Updated: May 1, 2022 8:35:14 pm
The Bharatiya Janata Party acts like the bullock who thinks of himself as the owner of the farm. Least does it know that the real tamer of the bullock is the owner who is holding the leash. The owners in India’s politics are the public who care about constitutional values and a rights-based republic where criticism and engagement are part of their existence in this federal country.
The government might think that since public memory is short, it will forget about Jignesh Mevani, Gujarat’s Independent lawmaker and convenor of the Rashtriya Dalit Adhikar Manch, or many like him illegally incarcerated, and move on to another crisis. However, they forget that such acts are etched into the public’s minds, who will be emboldened to fight repression.
The arrest of 41-year-old Mevani by the BJP-ruled Assam Police highlights the growing repression by the BJP and its extended fears of a Dalit.
Mevani represents the state of the ordinary public, who look at him as their hero fighting for their rights. Though Mevani is an Independent legislator, he has a nationwide reach. As I write this column from New York, there is already a move within the diaspora and the international community to launch a campaign for Mevani.
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To know Mevani better, we may have to visit some of the stories from his past. Mevani grew up in a lower-middle-class family of clerical parents. At a place that was a breeding ground for the oppressed castes to fall into the laps of Brahminism, Mevani could have easily been the trishul-wielding Dalit taking on the Muslims. But he was the produce of the Dalit tradition that could easily see the differences exercised in society. Mevani got trained in the field of democratic protests. A seasoned journalist, he matured into a Gramscian intellect who could easily move around the borders of the neglected, oppressed, privileged, and repressed. He wrote thoughtful essays and even spent time with serious scholarly initiatives that had an agenda for the future.
Mevani is a lover of Gujarati language, poetry, ghazals, culture, and the Gujarati pride that precedes the current darkness in disreputable chambers. The Gujarati story of modern times is not that of PR-created Vibrant Gujarat but of uncompromising Dalit Panthers movement, the literary exposes done by the Adivasi spaces, the forces of labour unions who ensured no communal riot took place in the state that borders Pakistan. But this state has also witnessed the tragic Hindu-Muslim binary, the prevalence of untouchability, and orphanage accorded to Adivasis over lack of land titles.
Mevani is a reason for the democratic celebration of an otherwise pessimistic, gloomy India. Even in his arrest, he invites celebration that an entire State machinery had to double down on an MLA living at the other end of the country, about 2,800 km away. It simply shows what the State’s priorities and fears are. It is clear by now that the BJP is afraid of Mevani. And Mevani and his followers like it. It has further ensured his position as an indisputable leader that the country is desperate to embrace.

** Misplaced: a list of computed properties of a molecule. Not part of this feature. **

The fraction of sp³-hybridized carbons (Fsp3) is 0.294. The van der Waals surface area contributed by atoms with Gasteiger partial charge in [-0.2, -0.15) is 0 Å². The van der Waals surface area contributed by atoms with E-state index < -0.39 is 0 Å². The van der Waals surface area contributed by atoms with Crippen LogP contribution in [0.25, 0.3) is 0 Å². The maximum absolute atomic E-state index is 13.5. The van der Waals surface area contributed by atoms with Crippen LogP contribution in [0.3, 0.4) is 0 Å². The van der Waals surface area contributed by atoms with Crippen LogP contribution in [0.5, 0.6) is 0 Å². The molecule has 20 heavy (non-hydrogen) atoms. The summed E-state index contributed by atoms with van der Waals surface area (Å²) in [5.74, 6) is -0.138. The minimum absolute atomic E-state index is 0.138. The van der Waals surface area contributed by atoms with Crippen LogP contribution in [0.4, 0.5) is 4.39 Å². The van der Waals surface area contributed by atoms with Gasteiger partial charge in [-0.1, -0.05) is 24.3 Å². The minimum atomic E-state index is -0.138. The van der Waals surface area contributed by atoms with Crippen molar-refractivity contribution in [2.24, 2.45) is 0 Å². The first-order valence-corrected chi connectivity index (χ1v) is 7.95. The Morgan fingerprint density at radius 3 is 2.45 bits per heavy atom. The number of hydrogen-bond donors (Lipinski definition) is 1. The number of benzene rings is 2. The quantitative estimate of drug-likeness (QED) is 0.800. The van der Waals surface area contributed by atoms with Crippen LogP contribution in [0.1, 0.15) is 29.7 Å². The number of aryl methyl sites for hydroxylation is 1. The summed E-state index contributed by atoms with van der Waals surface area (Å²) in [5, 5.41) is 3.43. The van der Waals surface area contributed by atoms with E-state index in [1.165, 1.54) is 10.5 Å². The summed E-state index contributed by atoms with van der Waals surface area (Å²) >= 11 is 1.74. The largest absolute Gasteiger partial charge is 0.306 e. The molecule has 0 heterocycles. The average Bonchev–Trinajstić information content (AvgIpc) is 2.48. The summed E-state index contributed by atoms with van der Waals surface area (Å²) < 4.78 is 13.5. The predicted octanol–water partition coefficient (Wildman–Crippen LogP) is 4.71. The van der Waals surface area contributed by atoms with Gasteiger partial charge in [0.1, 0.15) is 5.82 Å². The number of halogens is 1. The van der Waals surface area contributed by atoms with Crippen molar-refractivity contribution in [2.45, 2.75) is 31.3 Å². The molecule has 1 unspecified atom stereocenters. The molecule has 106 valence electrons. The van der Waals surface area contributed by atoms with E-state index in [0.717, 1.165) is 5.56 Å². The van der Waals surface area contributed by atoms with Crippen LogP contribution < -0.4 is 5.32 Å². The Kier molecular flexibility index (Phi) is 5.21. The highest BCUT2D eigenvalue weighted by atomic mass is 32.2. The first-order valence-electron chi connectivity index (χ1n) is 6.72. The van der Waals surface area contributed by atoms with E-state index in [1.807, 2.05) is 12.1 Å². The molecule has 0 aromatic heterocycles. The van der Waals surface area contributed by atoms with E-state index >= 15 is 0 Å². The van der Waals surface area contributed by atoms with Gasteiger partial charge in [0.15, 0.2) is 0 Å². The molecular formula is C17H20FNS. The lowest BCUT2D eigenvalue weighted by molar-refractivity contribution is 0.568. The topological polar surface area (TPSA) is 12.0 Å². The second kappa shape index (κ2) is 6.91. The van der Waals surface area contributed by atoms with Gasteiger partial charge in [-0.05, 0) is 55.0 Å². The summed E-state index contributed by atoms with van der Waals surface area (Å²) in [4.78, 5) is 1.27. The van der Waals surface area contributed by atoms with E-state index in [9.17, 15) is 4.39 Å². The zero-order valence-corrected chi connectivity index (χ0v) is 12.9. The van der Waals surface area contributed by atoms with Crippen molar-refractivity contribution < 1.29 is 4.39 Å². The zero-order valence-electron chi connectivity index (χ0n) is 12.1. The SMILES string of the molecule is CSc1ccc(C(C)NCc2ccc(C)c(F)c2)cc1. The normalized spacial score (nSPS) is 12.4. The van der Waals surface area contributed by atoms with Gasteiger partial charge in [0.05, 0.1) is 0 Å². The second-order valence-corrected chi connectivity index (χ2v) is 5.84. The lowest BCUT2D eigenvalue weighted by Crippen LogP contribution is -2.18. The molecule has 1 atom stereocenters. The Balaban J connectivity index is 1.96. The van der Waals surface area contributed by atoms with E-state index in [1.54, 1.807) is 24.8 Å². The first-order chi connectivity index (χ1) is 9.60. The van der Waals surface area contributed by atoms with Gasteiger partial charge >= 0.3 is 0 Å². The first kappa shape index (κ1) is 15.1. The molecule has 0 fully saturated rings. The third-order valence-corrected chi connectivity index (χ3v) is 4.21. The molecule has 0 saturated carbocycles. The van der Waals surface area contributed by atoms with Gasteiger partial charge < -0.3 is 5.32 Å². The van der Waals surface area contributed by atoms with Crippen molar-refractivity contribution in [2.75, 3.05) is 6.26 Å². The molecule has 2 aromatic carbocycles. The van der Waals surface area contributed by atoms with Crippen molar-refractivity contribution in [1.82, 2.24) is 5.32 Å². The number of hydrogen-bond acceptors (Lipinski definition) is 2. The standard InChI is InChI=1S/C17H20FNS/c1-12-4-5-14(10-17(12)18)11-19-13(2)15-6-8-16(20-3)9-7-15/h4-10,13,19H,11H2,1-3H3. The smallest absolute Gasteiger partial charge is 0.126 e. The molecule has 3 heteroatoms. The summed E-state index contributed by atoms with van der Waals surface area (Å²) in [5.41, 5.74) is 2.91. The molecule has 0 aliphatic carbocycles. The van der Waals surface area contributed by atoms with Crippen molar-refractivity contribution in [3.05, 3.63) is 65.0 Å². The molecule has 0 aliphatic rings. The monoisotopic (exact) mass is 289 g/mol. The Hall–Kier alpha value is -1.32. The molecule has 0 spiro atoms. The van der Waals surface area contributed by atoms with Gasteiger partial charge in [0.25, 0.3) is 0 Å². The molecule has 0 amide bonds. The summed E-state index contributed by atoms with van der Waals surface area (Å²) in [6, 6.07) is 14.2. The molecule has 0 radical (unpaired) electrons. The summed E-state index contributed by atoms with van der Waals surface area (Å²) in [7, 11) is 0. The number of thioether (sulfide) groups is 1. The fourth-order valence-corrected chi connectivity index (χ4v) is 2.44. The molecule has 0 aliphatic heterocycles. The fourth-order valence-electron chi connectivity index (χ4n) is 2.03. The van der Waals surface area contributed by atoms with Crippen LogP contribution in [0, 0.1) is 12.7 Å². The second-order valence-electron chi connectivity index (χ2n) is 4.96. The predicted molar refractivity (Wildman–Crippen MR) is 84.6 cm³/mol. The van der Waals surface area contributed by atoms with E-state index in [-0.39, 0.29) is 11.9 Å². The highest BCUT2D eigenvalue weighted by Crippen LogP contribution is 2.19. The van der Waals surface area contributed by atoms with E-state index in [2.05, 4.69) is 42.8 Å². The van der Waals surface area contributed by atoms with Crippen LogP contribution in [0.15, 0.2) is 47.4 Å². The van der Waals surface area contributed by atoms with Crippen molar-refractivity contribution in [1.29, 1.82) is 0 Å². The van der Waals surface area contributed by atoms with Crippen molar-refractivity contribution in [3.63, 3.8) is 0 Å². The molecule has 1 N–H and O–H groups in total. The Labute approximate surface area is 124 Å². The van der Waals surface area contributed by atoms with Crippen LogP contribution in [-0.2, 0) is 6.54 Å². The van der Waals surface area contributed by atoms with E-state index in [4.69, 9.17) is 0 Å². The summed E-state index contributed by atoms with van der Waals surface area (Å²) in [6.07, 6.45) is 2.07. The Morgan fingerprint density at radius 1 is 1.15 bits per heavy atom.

Mevani’s mentors are those who came to Gujarat to organise workers and unionised them. He is among the rare breed of India’s social activists-turned-politicians who understand land relations with caste violence intimately. He identifies his struggle in line with Dr Ambedkar and Dadasaheb Gaikwad, who launched a nationwide agitation for Dalit land rights. Mevani did the same in his home state that blatantly violated the Gujarat Agriculture Land Ceiling Act, which did not give 5 acres of surplus land to Dalits, as was mandated.
The State perhaps miscalculated the impact of Mevani’s arrest. They have unduly acknowledged Mevani as a leading figure of the anti-BJP establishment. This arrest has already helped Mevani’s political résumé. In a party like the Congress, to be a political prisoner is a passport to higher ranks. He will rise in the party and launch his diatribe against forces that are dividing India based on majority-minority, communalist-casteism. With elections round the corner, Mevani might as well be the face of Gujarat that the Opposition wants to offer.
Mevani is not unknown to street struggles and fights with governments. He has reposed his faith in Rahul Gandhi, who he sees as a leader with genuine concern for the Dalits. Mevani has to survive two assaults — the BJP and Congress. If he succeeds on both fronts, India will have a leader to work with for several decades.
Suraj Yengde, author of Caste Matters, curates the fortnightly ‘Dalitality’ column.
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